PubMed Abstract | CrossRef Full Text | Google Scholar

Dunn, L., Midwinter, R., Ni, J., Hamid, H., Parish, C., and Stocker, R. (2013). New insights into intracellular locations and functions of heme oxygenase-1. Antioxid. Redox Signal. 20, 1723–1742. doi: 10.1089/ars.2013.5675

PubMed Abstract | CrossRef Full Text | Google Scholar

Dupuis, M.-C., Zhang, Z., Druet, T., Denoix, J.-M., Charlier, C., Lekeux, P., et al. (2011). Results of a haplotype-based GWAS for recurrent laryngeal neuropathy in the horse. Mamm. Genome 22, 613–620. doi: 10.1007/s00335-011-9337-3

PubMed Abstract | CrossRef Full Text | Google Scholar

Eklom, K., and Lill, A. (2006). Development of parameters influencing blood oxygen-carrying capacity in nestling doves. EMU 106, 283–288. doi: 10.1071/MU05061

CrossRef Full Text | Google Scholar

Excoffier, L., and Slatkin, M. (1995). Maximum-likelihood estimation of molecular haplotype frequencies in a diploid population. Mol. Biol. Evol. 12, 921–927. doi: 10.1093/oxfordjournals.molbev.a040269

PubMed Abstract | CrossRef Full Text | Google Scholar

Fang, L., Sahana, G., Su, G., Yu, Y., Zhang, S., Lund, M., et al. (2017). Integrating Sequence-based GWAS and RNA-Seq provides novel insights into the genetic basis of mastitis and milk production in dairy cattle. Sci. Rep. 7:45560. doi: 10.1038/srep45560

PubMed Abstract | CrossRef Full Text | Google Scholar

Favier, J., Kempf, H., Corvol, P., and Gasc, J. M. (2001). Coexpression of endothelial PAS protein 1 with essential angiogenic factors suggests its involvement in human vascular development. Dev. Dyn. 222, 377–388. doi: 10.1002/dvdy.1207

PubMed Abstract | CrossRef Full Text | Google Scholar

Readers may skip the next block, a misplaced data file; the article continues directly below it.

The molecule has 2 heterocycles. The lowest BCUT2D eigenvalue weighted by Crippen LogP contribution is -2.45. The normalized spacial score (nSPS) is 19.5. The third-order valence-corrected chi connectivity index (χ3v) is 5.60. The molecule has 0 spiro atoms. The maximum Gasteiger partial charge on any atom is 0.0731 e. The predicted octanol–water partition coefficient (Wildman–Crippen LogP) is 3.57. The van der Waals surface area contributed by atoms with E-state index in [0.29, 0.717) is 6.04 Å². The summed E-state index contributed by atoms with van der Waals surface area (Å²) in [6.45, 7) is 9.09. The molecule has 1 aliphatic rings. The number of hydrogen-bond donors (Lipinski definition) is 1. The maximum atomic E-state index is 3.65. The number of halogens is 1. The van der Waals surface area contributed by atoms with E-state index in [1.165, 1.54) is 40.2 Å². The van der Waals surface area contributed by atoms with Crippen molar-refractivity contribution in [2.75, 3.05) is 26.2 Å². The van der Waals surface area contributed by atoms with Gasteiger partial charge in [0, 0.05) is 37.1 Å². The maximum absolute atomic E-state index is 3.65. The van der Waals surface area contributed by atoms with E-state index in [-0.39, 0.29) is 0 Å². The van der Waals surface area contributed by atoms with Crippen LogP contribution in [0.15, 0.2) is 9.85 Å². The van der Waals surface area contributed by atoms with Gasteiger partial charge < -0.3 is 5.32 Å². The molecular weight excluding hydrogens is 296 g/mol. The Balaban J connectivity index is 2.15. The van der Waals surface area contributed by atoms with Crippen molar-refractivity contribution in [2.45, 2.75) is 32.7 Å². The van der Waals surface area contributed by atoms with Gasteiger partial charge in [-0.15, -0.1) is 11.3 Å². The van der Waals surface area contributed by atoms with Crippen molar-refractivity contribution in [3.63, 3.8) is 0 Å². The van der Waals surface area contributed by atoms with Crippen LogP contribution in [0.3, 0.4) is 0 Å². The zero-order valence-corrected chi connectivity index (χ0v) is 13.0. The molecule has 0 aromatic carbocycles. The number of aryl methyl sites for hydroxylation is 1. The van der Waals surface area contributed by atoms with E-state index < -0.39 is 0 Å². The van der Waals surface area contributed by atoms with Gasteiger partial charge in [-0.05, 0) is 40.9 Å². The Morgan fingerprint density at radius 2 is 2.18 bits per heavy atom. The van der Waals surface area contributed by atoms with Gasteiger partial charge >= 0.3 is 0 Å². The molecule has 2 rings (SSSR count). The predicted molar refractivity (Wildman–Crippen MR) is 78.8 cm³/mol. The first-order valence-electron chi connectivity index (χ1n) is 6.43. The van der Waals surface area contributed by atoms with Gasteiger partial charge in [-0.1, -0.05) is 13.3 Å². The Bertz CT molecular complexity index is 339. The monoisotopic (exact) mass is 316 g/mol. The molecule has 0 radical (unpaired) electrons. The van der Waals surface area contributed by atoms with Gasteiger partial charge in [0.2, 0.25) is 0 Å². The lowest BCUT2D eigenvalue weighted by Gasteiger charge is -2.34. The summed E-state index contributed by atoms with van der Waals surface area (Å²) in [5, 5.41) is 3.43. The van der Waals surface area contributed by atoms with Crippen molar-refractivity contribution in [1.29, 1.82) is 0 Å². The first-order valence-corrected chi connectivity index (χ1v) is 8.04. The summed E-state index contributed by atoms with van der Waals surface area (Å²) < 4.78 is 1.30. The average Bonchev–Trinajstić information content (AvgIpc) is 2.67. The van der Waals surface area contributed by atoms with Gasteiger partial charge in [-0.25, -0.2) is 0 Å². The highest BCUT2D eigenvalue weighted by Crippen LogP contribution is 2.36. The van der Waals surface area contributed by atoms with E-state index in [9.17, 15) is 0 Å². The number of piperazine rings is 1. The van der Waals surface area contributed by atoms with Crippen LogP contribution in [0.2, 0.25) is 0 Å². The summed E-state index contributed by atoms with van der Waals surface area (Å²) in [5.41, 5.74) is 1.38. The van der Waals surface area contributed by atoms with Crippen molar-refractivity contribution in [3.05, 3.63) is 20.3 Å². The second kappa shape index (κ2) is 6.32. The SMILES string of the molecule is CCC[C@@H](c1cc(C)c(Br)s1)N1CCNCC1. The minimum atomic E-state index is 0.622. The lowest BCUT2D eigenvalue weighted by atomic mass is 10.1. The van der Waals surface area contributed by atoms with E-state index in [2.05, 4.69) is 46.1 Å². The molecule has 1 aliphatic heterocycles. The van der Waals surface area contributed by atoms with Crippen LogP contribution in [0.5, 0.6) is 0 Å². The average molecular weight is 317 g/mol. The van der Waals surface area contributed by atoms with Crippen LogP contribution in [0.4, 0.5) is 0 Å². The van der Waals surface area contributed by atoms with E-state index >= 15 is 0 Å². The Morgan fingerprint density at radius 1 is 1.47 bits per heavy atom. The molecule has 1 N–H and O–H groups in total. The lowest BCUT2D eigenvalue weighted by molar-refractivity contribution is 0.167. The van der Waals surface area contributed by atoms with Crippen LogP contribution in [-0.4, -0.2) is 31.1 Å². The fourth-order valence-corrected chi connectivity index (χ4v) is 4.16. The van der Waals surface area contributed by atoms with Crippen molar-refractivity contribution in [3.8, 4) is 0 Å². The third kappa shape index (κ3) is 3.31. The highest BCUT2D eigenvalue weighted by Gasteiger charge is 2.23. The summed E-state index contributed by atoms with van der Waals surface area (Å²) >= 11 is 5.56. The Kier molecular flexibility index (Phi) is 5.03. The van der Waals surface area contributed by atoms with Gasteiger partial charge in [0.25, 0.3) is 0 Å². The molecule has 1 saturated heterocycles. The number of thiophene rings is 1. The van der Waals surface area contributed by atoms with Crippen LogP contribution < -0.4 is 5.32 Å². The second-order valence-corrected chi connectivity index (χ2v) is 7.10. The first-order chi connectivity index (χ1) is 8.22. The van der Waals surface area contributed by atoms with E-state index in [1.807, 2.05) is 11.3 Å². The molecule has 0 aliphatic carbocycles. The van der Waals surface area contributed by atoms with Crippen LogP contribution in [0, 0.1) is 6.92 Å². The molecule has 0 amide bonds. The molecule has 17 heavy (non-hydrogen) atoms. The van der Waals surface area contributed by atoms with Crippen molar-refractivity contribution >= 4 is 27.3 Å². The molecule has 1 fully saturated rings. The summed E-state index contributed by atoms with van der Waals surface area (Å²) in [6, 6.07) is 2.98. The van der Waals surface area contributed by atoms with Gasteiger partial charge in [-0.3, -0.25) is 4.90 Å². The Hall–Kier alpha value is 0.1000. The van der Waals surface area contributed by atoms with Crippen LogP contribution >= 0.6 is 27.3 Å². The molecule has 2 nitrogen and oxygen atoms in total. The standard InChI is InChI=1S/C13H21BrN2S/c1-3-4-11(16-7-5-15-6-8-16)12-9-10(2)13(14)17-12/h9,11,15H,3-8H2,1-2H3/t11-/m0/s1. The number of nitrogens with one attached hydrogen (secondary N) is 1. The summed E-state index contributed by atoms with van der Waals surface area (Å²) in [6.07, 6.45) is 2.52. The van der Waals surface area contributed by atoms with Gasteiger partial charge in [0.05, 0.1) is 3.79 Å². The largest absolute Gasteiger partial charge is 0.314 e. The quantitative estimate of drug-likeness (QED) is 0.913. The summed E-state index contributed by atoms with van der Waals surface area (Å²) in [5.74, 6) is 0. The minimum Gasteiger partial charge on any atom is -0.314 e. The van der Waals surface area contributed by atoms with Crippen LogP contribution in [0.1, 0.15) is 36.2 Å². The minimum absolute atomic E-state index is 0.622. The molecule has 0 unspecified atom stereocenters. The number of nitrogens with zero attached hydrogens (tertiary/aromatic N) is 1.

Follo, M., Mongiorgi, S., Clissa, C., Paolini, S., Giovanni, M., Martelli, A., et al. (2012). Activation of nuclear inositide signalling pathways during erythropoietin therapy in low-risk MDS patients. Leukemia 26, 2474–2482. doi: 10.1038/leu.2012.133

PubMed Abstract | CrossRef Full Text | Google Scholar

Gabriel, S., Schaffner, S., Nguyen, H., Moore, J., Roy, J., Blumenstiel, B., et al. (2002). The Structure of haplotype blocks in the human genome. Science 296, 2225–2229. doi: 10.1126/science.1069424

PubMed Abstract | CrossRef Full Text | Google Scholar

Go, Y., Bailey, E., Cook, F., Timoney, P., Coleman, S., MacLeod, J., et al. (2012). Genome-wide association study (GWAS) among four horse breeds identifies a common haplotype in equine chromosome 11 (ECA11) associated with the in vitro CD3+ T cell susceptibility/resistance to equine arteritis virus infection. J. Equine Vet. Sci. 32, S74–S75. doi: 10.1016/j.jevs.2012.08.159

CrossRef Full Text | Google Scholar

Graves, B. J., and Petersen, J. M. (1998). “Specificity within the ets family of transcription factors,” in Advances in Cancer Research, eds G. F. Vande Woude and G. Klein, (Cambridge, MA: Academic Press), 1–57. doi: 10.1016/s0065-230x(08)60738-1

CrossRef Full Text | Google Scholar

Haase, V. (2013). Regulation of erythropoiesis by hypoxia-inducible factors. Blood Rev. 27, 41–53. doi: 10.1016/j.blre.2012.12.003

PubMed Abstract | CrossRef Full Text | Google Scholar

Hawken, R., Zhang, Y., Fortes, M., Collis, E., Barris, W., Corbet, N., et al. (2011). Genome-wide association studies of female reproduction in tropically adapted cattle. J. Anim. Sci. 90, 1398–1410. doi: 10.2527/jas.2011-4410

PubMed Abstract | CrossRef Full Text | Google Scholar

Hendrickson, S. (2013). A genome wide study of genetic adaptation to high altitude in feral Andean Horses of the páramo. BMC Evol. Biol. 13:273. doi: 10.1186/1471-2148-13-273

PubMed Abstract | CrossRef Full Text | Google Scholar